After a year-and-a-half of not performing due to the ongoing pandemic, Café Tacvba made its grand to the stage at Ruido Fest on Aug. 22 in Chicago’s Union Park.
“Tonight is special and we feel very happy to share this moment with our fans in Chicago,” the band’s lead singer Rubén Albarrán told the crowd. “We’re celebrating that we are alive and in good health, and sending good thoughts to those that left us too early.”
The Mexican rock band headlined Ruido Fest’s third and final day, wrapping up an extraordinary year for the festival that made its comeback after pausing the event in 2020.
If it wasn’t for the Curative truck parked right in front of the festival’s entrance administering free COVID-19 tests, the healthcare workers inoculating festival-goers who hadn’t been fully vaccinated and some attendees wearing face masks, Ruido Fest 2021 seemed like any other year offering a space for Chicago’s Latin community to enjoy music by Latinos for Latinos.
“It’s important to have festivals like Ruido because we could just be ourselves and that’s okay,” explained Colombian artist Lido Pimienta during a press conference after her 45-minute set. “There’s no pressure of now I have to do a dance song or one with a reggaeton beat because otherwise it’s not going to be popular or even become this entertaining monkey for white people. If a festival that is for our people and if they want me to play, then it means I’m doing something right.”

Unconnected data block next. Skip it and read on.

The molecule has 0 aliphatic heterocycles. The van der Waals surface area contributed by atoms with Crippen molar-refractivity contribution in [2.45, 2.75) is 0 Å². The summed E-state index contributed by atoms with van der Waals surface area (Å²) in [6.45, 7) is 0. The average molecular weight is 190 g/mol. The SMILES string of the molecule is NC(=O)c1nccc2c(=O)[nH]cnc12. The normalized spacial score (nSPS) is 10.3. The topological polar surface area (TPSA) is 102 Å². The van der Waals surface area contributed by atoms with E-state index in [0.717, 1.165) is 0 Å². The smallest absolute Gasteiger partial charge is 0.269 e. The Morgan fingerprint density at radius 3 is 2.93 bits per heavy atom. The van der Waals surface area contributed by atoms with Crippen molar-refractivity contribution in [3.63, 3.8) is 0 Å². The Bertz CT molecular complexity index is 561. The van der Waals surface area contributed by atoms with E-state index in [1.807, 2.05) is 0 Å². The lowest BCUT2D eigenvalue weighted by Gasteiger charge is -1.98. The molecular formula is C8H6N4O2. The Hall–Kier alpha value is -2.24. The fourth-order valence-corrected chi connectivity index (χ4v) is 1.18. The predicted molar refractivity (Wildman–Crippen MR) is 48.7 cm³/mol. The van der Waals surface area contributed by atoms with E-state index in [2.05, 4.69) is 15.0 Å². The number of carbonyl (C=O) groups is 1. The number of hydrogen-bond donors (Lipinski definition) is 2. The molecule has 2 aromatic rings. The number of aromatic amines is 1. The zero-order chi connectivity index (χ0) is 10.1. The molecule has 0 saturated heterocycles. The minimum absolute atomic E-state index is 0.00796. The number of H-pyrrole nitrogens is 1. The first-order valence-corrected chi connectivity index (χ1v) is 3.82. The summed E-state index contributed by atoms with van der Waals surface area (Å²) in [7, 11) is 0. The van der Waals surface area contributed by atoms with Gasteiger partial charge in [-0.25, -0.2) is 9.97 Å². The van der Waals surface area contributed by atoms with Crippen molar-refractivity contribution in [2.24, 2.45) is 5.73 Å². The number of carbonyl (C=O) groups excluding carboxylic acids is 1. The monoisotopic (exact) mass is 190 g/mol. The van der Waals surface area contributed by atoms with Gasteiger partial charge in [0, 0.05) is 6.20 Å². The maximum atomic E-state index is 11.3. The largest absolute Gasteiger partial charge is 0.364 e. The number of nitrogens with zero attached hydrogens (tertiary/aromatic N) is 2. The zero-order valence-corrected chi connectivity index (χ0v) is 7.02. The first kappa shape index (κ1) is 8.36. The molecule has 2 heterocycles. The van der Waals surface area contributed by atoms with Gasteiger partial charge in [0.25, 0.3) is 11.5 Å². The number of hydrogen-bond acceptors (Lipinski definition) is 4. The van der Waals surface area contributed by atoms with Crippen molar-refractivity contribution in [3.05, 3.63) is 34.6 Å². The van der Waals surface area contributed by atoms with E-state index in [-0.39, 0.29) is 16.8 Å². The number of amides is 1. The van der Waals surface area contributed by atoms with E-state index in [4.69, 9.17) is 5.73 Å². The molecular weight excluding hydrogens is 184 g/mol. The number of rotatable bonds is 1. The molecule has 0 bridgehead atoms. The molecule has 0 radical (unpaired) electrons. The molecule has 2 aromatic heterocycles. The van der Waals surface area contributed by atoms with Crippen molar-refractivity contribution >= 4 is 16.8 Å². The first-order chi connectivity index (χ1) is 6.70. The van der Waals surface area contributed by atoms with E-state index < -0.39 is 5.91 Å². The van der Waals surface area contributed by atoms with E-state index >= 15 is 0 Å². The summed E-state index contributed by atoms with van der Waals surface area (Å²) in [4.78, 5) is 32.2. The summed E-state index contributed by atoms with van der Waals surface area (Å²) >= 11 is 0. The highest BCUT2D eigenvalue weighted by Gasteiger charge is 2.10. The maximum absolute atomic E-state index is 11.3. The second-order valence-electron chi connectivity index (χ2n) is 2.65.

Pimienta performed not too early but not too late in the day taking the stage at 4:45pm CT dressed in a beautiful, head-turning outfit that was made out of Mexican textiles. As ever, she kept it real during her set singing updates on technical difficulties she was having and sharing anecdotes, including one with an ex-boyfriend. “I left him and he threatened to post naked photos of me online,” she said. “So, I called my mom who is Colombian and indigenous and she called to tell him, ‘please post those photos of her. That’s how Kim Kardashian got rich and I don’t want to work anymore.’”
Other artists who performed throughout Sunday included Las Nubes, Little Jesus, Diamante Eléctrico, El Shirota and Ambar Lucid.
Tacvba took the stage a little past 8pm to perform a nostalgic set that included oldies but goodies such as “Las Flores, “Como Te Extraño Mi Amor,” “Chilanga Banda,” “El Fin de la Infancia” “Rarotonga,” “La Chica Banda” “El Puñal y el Corazón” and “Las Batallas.”
A stand-out moment was when a fan made his way through the sea of people carrying a giant painting of Albarrán’s face inspired by the band’s cover art for the single “Un Par de Lugares.” After reaching the very front of the crowd, Albarrán walked over to grab the special gift. “To Rubén from your friend Daniel,” he read. “Qué chingon. Thank you so much!”
Toward the end of their nearly two-hour set, Albarrán once again thanked fans and confessed, “we missed you all so much, and we missed making love to you all via our music.”